They are the armor among the dinosaurs: bony plates protected ankylosaurs from predatory dinosaurs such as the T. rex. But they could also dish out powerful tail clubs. But apparently they didn't just use it for defense - sex apparently also played a role.
Ankylosaurs are often seen in prehistoric comics or movies using their bony tail clubs to fend off attacking tyrannosaurs. In fact, they didn't just teach T. rex to fear: The armored dinosaurs may also use their iconic tail clubs to beat up unwelcome fellow species, reports a research team in the journal "Biology Letters".
The well-preserved specimen had some spines broken off on either side near the hips - the tips were missing, and the bone and horny sheath had healed to a blunter form, the authors write. The injuries were caused by a blow from another Zuul's massive tail club, not from an attacking predator such as a tyrannosaur, as the team suspects based on the location and pattern of the injuries. It is possible that ankylosaurs would have fought for social and territorial dominance or for females.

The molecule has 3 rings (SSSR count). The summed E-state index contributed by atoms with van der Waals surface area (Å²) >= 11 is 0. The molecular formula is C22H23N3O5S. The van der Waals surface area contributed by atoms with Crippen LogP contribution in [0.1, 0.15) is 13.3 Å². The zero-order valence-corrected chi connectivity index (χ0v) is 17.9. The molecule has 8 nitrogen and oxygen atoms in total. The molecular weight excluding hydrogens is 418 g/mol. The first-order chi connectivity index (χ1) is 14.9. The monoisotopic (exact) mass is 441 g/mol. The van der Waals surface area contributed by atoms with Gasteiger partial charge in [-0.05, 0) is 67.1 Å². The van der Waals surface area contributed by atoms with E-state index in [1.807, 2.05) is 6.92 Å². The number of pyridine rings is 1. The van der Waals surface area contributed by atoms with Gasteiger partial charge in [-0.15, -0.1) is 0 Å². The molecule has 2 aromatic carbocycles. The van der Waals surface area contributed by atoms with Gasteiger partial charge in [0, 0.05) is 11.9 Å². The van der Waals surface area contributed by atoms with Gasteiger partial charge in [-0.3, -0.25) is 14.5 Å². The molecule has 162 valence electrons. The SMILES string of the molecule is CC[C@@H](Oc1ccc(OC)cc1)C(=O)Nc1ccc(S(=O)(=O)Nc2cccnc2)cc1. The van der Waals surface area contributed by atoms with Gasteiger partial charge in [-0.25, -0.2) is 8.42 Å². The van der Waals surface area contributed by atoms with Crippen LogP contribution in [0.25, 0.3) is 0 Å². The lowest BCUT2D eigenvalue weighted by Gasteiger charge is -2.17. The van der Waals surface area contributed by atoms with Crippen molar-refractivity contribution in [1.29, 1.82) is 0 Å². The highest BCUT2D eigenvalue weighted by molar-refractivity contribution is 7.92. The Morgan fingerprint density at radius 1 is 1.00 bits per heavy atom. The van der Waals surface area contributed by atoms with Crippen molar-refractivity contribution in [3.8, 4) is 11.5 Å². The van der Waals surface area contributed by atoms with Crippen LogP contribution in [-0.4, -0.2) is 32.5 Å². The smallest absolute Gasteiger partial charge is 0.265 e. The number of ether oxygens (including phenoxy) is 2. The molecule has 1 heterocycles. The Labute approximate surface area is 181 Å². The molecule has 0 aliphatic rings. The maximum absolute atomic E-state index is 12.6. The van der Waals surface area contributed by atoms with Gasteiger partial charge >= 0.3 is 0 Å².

In addition to other indications, this is supported by the fact that the largest and sharpest spikes were on the flanks of Zuul - and predatory dinosaurs would therefore hardly have attacked these places in particular. In the case of injuries inflicted by tyrannosaurs, a random distribution is to be expected, especially on the back or in the vulnerable neck area.
But why did the dinosaurs fight with their tails? Today, specialized animal weapons such as deer antlers and antelope horns are typically used to fight conspecifics over mates or territory, the researchers said. The tail clubs of the ankylosaurs could also possibly have been such sexually selected structures and were primarily used for intraspecific fights - whereby the clubs were always ritualisedly swung into the opponent's flanks, similar to the flank thrust of bison or the neck strike of giraffes.